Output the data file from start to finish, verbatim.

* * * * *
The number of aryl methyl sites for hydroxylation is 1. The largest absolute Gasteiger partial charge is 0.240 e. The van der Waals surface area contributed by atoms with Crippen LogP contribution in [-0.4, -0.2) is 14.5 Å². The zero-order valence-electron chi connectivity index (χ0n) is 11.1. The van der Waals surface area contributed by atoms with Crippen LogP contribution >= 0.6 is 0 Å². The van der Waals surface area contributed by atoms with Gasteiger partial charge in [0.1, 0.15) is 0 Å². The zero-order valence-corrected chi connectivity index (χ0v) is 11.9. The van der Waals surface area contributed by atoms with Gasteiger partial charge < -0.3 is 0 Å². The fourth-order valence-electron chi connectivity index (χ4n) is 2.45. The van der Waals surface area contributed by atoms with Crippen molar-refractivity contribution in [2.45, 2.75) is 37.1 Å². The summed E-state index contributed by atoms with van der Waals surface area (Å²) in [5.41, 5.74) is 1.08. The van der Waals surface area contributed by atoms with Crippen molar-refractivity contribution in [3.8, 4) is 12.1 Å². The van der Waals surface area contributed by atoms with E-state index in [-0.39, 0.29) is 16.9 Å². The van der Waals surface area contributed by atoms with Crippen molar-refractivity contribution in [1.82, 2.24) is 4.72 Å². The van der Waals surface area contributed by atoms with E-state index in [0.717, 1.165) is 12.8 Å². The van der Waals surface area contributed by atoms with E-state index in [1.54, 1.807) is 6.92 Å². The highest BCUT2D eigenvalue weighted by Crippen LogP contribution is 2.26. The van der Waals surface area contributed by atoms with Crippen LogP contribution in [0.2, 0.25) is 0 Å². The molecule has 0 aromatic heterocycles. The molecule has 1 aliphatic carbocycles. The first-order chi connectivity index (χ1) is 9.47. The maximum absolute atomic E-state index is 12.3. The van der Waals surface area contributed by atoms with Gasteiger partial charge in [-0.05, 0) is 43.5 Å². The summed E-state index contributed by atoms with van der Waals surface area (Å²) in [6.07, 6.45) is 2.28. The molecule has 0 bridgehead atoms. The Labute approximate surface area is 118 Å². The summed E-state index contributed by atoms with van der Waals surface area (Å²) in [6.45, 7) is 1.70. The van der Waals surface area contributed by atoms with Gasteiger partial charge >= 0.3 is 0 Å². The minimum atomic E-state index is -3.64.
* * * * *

The number of aryl methyl sites for hydroxylation is 1. The largest absolute Gasteiger partial charge is 0.240 e. The van der Waals surface area contributed by atoms with Crippen LogP contribution in [-0.4, -0.2) is 14.5 Å². The zero-order valence-electron chi connectivity index (χ0n) is 11.1. The van der Waals surface area contributed by atoms with Crippen LogP contribution >= 0.6 is 0 Å². The van der Waals surface area contributed by atoms with Gasteiger partial charge in [0.1, 0.15) is 0 Å². The zero-order valence-corrected chi connectivity index (χ0v) is 11.9. The van der Waals surface area contributed by atoms with Gasteiger partial charge < -0.3 is 0 Å². The fourth-order valence-electron chi connectivity index (χ4n) is 2.45. The van der Waals surface area contributed by atoms with Crippen molar-refractivity contribution in [2.45, 2.75) is 37.1 Å². The summed E-state index contributed by atoms with van der Waals surface area (Å²) in [5.41, 5.74) is 1.08. The van der Waals surface area contributed by atoms with Crippen molar-refractivity contribution in [3.8, 4) is 12.1 Å². The van der Waals surface area contributed by atoms with E-state index in [-0.39, 0.29) is 16.9 Å². The van der Waals surface area contributed by atoms with Crippen molar-refractivity contribution in [1.82, 2.24) is 4.72 Å². The van der Waals surface area contributed by atoms with E-state index in [0.717, 1.165) is 12.8 Å². The van der Waals surface area contributed by atoms with E-state index in [1.54, 1.807) is 6.92 Å². The highest BCUT2D eigenvalue weighted by Crippen LogP contribution is 2.26. The van der Waals surface area contributed by atoms with Crippen LogP contribution in [0.2, 0.25) is 0 Å². The molecule has 0 aromatic heterocycles. The molecule has 1 aliphatic carbocycles. The first-order chi connectivity index (χ1) is 9.47. The maximum absolute atomic E-state index is 12.3. The van der Waals surface area contributed by atoms with Gasteiger partial charge in [-0.05, 0) is 43.5 Å². The summed E-state index contributed by atoms with van der Waals surface area (Å²) in [6.07, 6.45) is 2.28. The molecule has 0 bridgehead atoms. The Labute approximate surface area is 118 Å². The summed E-state index contributed by atoms with van der Waals surface area (Å²) in [6.45, 7) is 1.70. The van der Waals surface area contributed by atoms with Gasteiger partial charge >= 0.3 is 0 Å². The minimum atomic E-state index is -3.64.